Jason Spencer's picture

Pay is an issue depending on region. I have a M.S. in Education Media Design & Technology and a B.S. in Information Technology & Communication Design -- resulting in a student loan payment of about $800/mo.

Unfortunately, I do not have a teaching credential, so that's another two years and another student loan, just to set foot in a classroom.

I thought about a teaching fellowship type program, where I come in "full-time" teaching, while getting a credential. In San Jose, California, the tenth largest city in America, the first-year, pre-credentialed teacher's salary is $36,735. My mortgage/housing alone costs me $2600/mo -- how could I risk such an adventure? (Don't forget that school loan!)... See More

That said, I'd happily set foot in a classroom, but there needs to be a fast-track to credentials for professionals that have advanced degrees. Put innovative teachers in the classroom NOW, not two years from now -- especially those that want to be a part of the action (even for the little pay).

K. Love's picture

In our monthly union newsletter, the president used the phrase, "endure observations," or something to that effect. It was the word "endure" that stuck out for me--I don't think of working with my administrator as "endurance," as if I'm one of my students who has to suffer through a lesson. Perhaps when both sides can truly be collaborative and professional, more good teachers will stay, more adminstration will support, and each will find mutual respect to focus on students. I enjoy observations, discussion, and insight in how to improve, just as I enjoy when I can help mentor others. This attitude and atmosphere of punishment and pain should be swept away; perhaps teachers evaluating administration would be equitable? Just a thought. But equality in professionalism may be a good place to start.

Demetria Bacchus's picture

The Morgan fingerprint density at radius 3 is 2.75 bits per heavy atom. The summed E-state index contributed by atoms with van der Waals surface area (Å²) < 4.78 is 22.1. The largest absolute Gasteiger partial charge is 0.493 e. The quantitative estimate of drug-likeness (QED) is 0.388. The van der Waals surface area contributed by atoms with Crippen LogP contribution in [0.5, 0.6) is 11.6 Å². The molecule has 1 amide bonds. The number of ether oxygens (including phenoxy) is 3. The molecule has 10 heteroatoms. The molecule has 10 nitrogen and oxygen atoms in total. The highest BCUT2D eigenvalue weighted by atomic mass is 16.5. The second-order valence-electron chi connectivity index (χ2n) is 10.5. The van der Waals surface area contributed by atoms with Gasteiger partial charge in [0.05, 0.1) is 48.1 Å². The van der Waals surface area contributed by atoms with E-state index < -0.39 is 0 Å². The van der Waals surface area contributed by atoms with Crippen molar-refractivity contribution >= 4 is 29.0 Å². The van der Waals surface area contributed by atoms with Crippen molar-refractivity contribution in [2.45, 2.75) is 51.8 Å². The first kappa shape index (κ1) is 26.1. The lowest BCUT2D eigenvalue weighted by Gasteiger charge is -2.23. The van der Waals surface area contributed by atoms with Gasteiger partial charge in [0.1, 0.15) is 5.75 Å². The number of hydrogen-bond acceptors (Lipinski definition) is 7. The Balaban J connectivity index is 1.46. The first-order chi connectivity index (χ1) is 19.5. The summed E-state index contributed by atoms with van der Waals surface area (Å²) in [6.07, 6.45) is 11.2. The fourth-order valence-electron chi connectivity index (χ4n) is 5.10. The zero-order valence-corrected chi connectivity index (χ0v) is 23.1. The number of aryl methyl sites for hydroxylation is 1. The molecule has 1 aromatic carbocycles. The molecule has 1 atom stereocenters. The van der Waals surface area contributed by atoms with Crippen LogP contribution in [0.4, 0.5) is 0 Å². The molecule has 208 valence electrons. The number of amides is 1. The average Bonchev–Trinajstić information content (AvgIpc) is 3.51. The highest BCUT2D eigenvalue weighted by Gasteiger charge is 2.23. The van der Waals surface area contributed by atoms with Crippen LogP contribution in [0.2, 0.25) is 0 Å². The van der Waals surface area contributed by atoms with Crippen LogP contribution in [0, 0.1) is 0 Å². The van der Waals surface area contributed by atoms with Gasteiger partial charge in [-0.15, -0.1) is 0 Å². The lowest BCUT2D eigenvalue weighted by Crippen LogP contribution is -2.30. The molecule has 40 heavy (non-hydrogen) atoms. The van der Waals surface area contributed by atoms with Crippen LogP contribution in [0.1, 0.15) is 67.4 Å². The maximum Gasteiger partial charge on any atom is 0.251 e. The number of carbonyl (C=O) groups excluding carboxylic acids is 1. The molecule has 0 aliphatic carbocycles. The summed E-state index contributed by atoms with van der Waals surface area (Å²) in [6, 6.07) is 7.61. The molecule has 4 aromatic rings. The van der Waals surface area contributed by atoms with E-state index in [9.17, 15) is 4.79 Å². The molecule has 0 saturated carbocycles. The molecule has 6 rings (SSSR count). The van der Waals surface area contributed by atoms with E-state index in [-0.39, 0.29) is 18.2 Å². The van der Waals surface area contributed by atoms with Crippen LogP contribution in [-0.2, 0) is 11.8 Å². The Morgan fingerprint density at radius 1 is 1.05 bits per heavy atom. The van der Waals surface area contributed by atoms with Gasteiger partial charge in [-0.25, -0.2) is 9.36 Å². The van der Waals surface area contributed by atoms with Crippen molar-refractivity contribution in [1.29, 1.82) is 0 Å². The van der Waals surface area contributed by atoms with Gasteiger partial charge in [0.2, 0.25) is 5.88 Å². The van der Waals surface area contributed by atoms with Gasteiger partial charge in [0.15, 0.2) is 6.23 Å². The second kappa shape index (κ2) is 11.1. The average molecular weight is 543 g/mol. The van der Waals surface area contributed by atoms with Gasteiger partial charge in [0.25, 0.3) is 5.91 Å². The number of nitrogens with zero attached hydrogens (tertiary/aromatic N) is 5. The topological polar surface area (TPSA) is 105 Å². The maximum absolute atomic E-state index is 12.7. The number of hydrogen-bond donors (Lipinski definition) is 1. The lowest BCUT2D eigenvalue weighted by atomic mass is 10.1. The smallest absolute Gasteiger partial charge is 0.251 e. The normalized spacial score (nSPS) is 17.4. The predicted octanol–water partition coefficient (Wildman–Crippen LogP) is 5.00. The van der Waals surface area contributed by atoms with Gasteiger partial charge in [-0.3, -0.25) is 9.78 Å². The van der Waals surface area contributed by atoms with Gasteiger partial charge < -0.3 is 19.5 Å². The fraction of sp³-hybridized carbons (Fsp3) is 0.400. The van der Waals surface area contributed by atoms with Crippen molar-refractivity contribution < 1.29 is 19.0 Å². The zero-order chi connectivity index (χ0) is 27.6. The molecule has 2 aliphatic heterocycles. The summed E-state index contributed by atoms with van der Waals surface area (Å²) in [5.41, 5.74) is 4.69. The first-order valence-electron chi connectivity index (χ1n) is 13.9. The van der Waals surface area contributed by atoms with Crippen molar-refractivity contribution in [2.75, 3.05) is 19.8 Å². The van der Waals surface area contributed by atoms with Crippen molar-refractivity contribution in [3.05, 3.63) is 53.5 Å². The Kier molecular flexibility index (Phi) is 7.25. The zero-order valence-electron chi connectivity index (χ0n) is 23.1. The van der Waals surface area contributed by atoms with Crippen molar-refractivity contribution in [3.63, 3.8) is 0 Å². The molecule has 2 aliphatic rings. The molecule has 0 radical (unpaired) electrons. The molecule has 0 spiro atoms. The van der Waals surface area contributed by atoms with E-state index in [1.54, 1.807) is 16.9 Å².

Wow. I don't know where I stand in the conversation. I have been a home-school parent for the past 11 years and my children have had a very successful FIRST year in the public school system! My passion is education at the middle grades level yet, I can't step foot in a classroom until I have a teacher's certificate, which is a good thing. The question is what programs are out there to assist us who are teachers at heart in getting into the classroom sooner under strict supervision by a certified teacher and make a living at the same time? My plan is to pursue a Master of Arts in Teaching degree (I have a bachelor's in Marketing). Two years before I can set foot in a classroom that route, while some many middle schoolers don't read at grade level.

Judith Pardo's picture

We often view teaching, backwards; the word educate comes from the Latin- educar- to pull out or to bring forth- meaning....the info is within the human mind. If each teacher would be an Educator, not only folks who hold text books, the committees approved for the topic...if they would step out of the mold of hiding behind books, desks and doors the process would begin to develop. If educators do not use the tools set in place for them to really enlighten a mind, there will be an even higher number of home school teachers...because parents do care about their children. This is not to demean teacher or to imply they all are not extrodinary. Most teachers were wonderful students, and teachers know that the child who shows up really ready to learn are few- it is the same when they grow up...they are too few- the really masterful teachers, and be honest- many [not all] teachers are fearful- they do not like controversy they like control and method- not change.

Jason Spencer's picture

[quote]My plan is to pursue a Master of Arts in Teaching degree (I have a bachelor's in Marketing). Two years before I can set foot in a classroom that route, while some many middle schoolers don't read at grade level.[/quote]

That's pretty much the way I feel, except I pursued a Master of Science - which generally doesn't include a credential path. If you are looking for a great program that will set you up for the future of education, I recommend the MAT@USC one. It's mostly online, but the folks over are Rossier School know their stuff. I'd take it to earn my credential, but there's no way I can afford to pay off two Master's when it's all over.
http://mat.usc.edu/